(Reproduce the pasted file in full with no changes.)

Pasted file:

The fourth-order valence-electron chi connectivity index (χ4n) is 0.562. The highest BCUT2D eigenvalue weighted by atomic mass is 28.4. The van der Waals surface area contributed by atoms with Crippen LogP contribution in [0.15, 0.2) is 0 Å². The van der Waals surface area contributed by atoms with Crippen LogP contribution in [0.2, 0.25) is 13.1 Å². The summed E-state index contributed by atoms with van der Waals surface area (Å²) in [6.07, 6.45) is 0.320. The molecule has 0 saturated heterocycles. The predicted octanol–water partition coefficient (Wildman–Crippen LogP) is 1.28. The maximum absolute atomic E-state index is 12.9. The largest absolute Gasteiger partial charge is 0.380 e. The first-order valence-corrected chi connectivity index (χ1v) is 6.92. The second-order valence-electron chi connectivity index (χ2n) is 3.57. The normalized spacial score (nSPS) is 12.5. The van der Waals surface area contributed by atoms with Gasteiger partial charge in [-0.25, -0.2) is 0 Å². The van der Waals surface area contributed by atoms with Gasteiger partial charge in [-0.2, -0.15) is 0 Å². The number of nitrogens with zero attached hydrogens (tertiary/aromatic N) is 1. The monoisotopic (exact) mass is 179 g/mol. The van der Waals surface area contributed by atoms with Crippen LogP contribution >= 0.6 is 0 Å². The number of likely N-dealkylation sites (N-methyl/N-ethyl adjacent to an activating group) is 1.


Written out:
The fourth-order valence-electron chi connectivity index (χ4n) is 0.562. The highest BCUT2D eigenvalue weighted by atomic mass is 28.4. The van der Waals surface area contributed by atoms with Crippen LogP contribution in [0.15, 0.2) is 0 Å². The van der Waals surface area contributed by atoms with Crippen LogP contribution in [0.2, 0.25) is 13.1 Å². The summed E-state index contributed by atoms with van der Waals surface area (Å²) in [6.07, 6.45) is 0.320. The molecule has 0 saturated heterocycles. The predicted octanol–water partition coefficient (Wildman–Crippen LogP) is 1.28. The maximum absolute atomic E-state index is 12.9. The largest absolute Gasteiger partial charge is 0.380 e. The first-order valence-corrected chi connectivity index (χ1v) is 6.92. The second-order valence-electron chi connectivity index (χ2n) is 3.57. The normalized spacial score (nSPS) is 12.5. The van der Waals surface area contributed by atoms with Gasteiger partial charge in [-0.25, -0.2) is 0 Å². The van der Waals surface area contributed by atoms with Gasteiger partial charge in [-0.2, -0.15) is 0 Å². The number of nitrogens with zero attached hydrogens (tertiary/aromatic N) is 1. The monoisotopic (exact) mass is 179 g/mol. The van der Waals surface area contributed by atoms with Crippen LogP contribution >= 0.6 is 0 Å². The number of likely N-dealkylation sites (N-methyl/N-ethyl adjacent to an activating group) is 1.